Q&A: Don Berwick Reflects on Healthcare Reform, Part II

A year after leaving his position as administrator of the Centers for Medicare & Medicaid Services, Don Berwick, MD, talks with HealthLeaders about death panels, the challenges of implementing healthcare reform, and Medicare and Medicaid fraud.

5 comments on "Q&A: Don Berwick Reflects on Healthcare Reform, Part II"
RK (12/11/2012 at 4:48 PM)

Where can we learn about how the future story of health care is being told? Of strategies referred to in communities in the US, Singapore, and New Zealand that improve community and individual care.
dr. dre (12/10/2012 at 5:51 PM)

Re: "DB: Right. Right now, with $2.7 trillion in play, the status quo is very, very loud, and very well funded, and heavily connected to campaign finances, because lobbyists have earned entry into the politicians' doors. They speak loudly, and they do not always defend the interests of the poor. The importance of making sure that medical treatment actually works, the toxicity of overtreatment, the need for better valuation of clinical practices[INVALID]all of those things don't have the voice that the status quo has. HLM: Which lobbyists are you referring to? DB: Anyone whose job depends on the status quo, and for whom changes are painful. They would rather see things continue or even get more support for what they do." This is a breath-taking assault on free speech. He would deny stakeholders the right to voice their opinions? Assuming he was correctly quoted, this is frightening.
mike stebbins (12/10/2012 at 1:03 PM)

the VA already makes "death panel" like decisions. They decided that since I was 52 year old diabetic they wouldnt fix a serious stenosis at C5-C6 because, "you arent going to live long enough to enjoy the benefits of the procedure" my terminal illness? Well controlled diabetes and otherwise in good health. If the VA can make those kinds of decisions with impunity, what is to stop CMS for doing the same?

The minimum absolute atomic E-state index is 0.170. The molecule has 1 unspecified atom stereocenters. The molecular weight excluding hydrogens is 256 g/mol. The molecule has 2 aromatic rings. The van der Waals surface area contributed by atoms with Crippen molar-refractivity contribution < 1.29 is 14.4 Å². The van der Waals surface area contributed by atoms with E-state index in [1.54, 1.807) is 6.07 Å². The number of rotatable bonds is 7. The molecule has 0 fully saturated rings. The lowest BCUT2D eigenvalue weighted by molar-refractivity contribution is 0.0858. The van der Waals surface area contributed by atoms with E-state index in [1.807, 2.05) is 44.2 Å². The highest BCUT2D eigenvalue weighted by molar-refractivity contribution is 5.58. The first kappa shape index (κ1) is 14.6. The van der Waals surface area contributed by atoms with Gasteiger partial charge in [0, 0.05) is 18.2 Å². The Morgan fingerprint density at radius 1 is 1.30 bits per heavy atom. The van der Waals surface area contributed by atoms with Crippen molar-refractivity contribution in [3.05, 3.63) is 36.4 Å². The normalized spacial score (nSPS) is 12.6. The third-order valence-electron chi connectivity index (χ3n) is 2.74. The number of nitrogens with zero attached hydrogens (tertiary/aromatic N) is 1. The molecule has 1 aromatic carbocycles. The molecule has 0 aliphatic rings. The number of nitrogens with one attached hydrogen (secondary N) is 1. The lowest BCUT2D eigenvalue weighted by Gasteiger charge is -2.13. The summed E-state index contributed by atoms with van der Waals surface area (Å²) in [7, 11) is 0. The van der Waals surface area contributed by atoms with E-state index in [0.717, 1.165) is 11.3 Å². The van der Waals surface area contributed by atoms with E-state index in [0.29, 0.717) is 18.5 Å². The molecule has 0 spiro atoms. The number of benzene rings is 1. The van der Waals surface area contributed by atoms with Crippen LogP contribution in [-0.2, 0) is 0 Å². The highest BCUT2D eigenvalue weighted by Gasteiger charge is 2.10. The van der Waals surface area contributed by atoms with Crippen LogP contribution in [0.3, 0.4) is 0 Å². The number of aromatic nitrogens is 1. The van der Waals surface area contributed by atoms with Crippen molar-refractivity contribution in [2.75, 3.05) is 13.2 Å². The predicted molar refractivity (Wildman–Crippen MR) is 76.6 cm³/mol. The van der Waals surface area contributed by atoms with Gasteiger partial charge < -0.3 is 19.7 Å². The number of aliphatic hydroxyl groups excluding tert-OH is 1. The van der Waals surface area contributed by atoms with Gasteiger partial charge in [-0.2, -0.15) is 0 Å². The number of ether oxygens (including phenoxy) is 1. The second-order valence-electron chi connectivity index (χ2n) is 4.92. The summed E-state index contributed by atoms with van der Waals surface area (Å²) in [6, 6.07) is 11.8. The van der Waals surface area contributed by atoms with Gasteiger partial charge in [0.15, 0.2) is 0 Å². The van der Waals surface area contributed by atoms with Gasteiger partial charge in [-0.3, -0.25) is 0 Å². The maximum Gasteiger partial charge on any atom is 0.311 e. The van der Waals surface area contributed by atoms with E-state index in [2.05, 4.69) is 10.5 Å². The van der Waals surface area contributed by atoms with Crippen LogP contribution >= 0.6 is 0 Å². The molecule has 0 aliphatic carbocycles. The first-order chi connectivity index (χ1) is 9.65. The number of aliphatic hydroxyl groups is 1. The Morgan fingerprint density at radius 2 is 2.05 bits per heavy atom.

Dan Ross (12/10/2012 at 10:41 AM)

Everything Dr. Berwick highlights makes sense, however the PPACA seems to contain "poison pills" making the creation of lean operating environments unattainable? For example, how can "lean" exist with a heavily unionized workforce? Possibly one of the most life threatening places on earth is being an elderly patient residing inpatient in an UK hospital! How does the US avoid the UK's outcome? How can the law make patients accountable for following evidence based care protocols? Lastly, how can the government's rule making ever allocate capital and care better than the free marketplace? (Today's system is not the free market}
Jonathan Lauer (12/10/2012 at 10:23 AM)

I always enjoy and generally agree with what Mr. Berwick has to say and this article is no exception. His comments about end-of-life care, demagogued" during the ACA debate, are spot on. However, in the final paragraph (pessimist vs. optimist), he leaves out any mention of risks associated with the huge consolidation among providers. With local market power among hospitals and physician groups rising, pricing power is increasing and there is potential that costs will rise as a result. How does this anti-competitive effect compare with the positives he mentions in that paragraph at the local level?


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